No treatment

Not sure if this is place to post this question…
Would it be a sin to refuse treatment of a disease that would eventually kill you?

It boils down to making a rational decision.
My guess would be that in most cases where this occurs, it would not be a sin since the person has decided that cure is worse than the disease.
Sometimes people may be overly anxious or depressed and avoid treatment; it would make sense to treat that first.
I suppose there could be situations where it is a sin.

It depends.

The Church requires us to accept “ordinary means” of treatment but not "extra ordinarly means of treatment. What is considered ordinary or extaordinary depends on the individual circumstances.

The Catechism of the Catholic Church states,
2278. Discontinuing medical procedures that are burdensome, dangerous, extraordinary, or disproportionate to the expected outcome can be legitimate; it is the refusal of “over-zealous” treatment. Here one does not will to cause death; one’s inability to impede it is merely accepted. The decisions should be made by the patient if he is competent and able or, if not, by those legally entitled to act for the patient, whose reasonable will and legitimate interests must always be respected.
Here is a good article discussing the issue:

Good article, thanks.
Looks like refusal to treat, say cancer, at the beginning stage and letting nature take its course is frowned upon.
But taking treatment in the end stages and just opting for palliative care is OK.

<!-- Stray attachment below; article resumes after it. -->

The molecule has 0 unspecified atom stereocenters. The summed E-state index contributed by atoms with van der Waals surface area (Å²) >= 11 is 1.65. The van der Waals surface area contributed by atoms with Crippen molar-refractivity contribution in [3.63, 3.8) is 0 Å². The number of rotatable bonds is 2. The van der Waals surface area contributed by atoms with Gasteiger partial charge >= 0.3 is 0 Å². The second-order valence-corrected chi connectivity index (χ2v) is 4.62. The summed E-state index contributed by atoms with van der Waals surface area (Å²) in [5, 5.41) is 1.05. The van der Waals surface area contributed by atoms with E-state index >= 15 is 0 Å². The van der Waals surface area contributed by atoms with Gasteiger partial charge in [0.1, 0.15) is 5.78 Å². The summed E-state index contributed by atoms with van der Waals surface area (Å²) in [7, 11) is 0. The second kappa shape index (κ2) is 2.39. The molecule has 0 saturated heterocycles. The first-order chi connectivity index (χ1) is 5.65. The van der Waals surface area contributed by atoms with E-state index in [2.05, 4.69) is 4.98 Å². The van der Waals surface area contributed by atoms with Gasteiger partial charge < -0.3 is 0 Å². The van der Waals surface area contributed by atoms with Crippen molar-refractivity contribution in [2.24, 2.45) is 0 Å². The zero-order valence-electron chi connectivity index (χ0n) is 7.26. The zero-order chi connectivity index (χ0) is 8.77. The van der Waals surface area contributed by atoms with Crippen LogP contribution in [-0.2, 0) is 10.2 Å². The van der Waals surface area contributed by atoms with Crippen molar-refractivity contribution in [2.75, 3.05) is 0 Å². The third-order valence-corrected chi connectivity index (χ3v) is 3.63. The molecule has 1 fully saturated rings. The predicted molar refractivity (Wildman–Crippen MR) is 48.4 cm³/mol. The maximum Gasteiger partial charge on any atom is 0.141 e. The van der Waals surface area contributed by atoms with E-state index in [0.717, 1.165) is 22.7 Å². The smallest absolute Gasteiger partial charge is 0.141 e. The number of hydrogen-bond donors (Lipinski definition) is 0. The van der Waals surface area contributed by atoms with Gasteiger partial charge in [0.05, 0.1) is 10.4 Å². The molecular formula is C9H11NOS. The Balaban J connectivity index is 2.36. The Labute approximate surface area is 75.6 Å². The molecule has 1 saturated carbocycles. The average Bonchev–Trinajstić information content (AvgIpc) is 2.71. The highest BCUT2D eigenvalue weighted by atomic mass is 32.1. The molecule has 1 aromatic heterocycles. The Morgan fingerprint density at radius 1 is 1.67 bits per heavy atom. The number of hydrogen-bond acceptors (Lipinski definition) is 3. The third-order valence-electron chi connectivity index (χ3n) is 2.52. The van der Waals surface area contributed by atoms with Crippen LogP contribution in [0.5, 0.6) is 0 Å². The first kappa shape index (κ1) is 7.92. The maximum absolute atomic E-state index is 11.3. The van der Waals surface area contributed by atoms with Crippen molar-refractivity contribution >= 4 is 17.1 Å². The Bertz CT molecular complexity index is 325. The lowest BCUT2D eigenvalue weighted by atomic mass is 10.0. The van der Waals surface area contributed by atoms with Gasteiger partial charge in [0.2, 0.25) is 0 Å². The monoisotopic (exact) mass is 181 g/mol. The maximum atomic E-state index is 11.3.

Yep. The first, tho, is assuming the illness (cancer or whatever) is found early enough to be treated. I’ve known a couple of people who weren’t diagnosed until it was too late to do anything constructive.

And on the other hand, I know a woman whose husband decided he wanted her alive no matter what. It’s been some years now since her “extreme” treatment and she’s doing great. But they had good insurance & lots of money.

No idea. But if a disease is going to kill you, you should -]probably/-] definitely get treatment.

We are required to seek reasonable treatment to preserve our lives. However, there could certainly be some circumstances where it would be immoral to accept a treatment. For example, if you needed a new heart, it would be immoral to have someone else killed for their heart. I’m sure there are lots of other hypothetical situations one could think of where it would not be moral to accept a treatment, but in nearly all real life cases, the question is whether to accept a course of treatment that would give a patient more time or more comfort in the time they have.

What causes considerable anguish is when we have to decide for an incompetent family member.
Doctors cannot foresee the future and can provide only very limited information about prognosis.
Considerations one encounters include weighing risks and benefits of treatment, concerns about the person’s suffering and trying to determine what their wishes would be, issues of exhaustion, feelings of loss and guilt in the caregiver. In these situations it helps to pray and remember that it is in God’s hands.

The Catechism reminds us that life is precious, but is not the most important thing.

2288 Life and physical health are precious gifts entrusted to us by God. We must take reasonable care of them…

2289 If morality requires respect for the life of the body, it does not make it an absolute value. It rejects a neo-pagan notion that tends to promote the cult of the body, to sacrifice everything for its sake…

and to emphasize a passage already quoted,

[By a legitimate refusal of treatment,] (now quoting from 2278) “…one does not will to cause death; one’s inability to impede it is merely accepted…”

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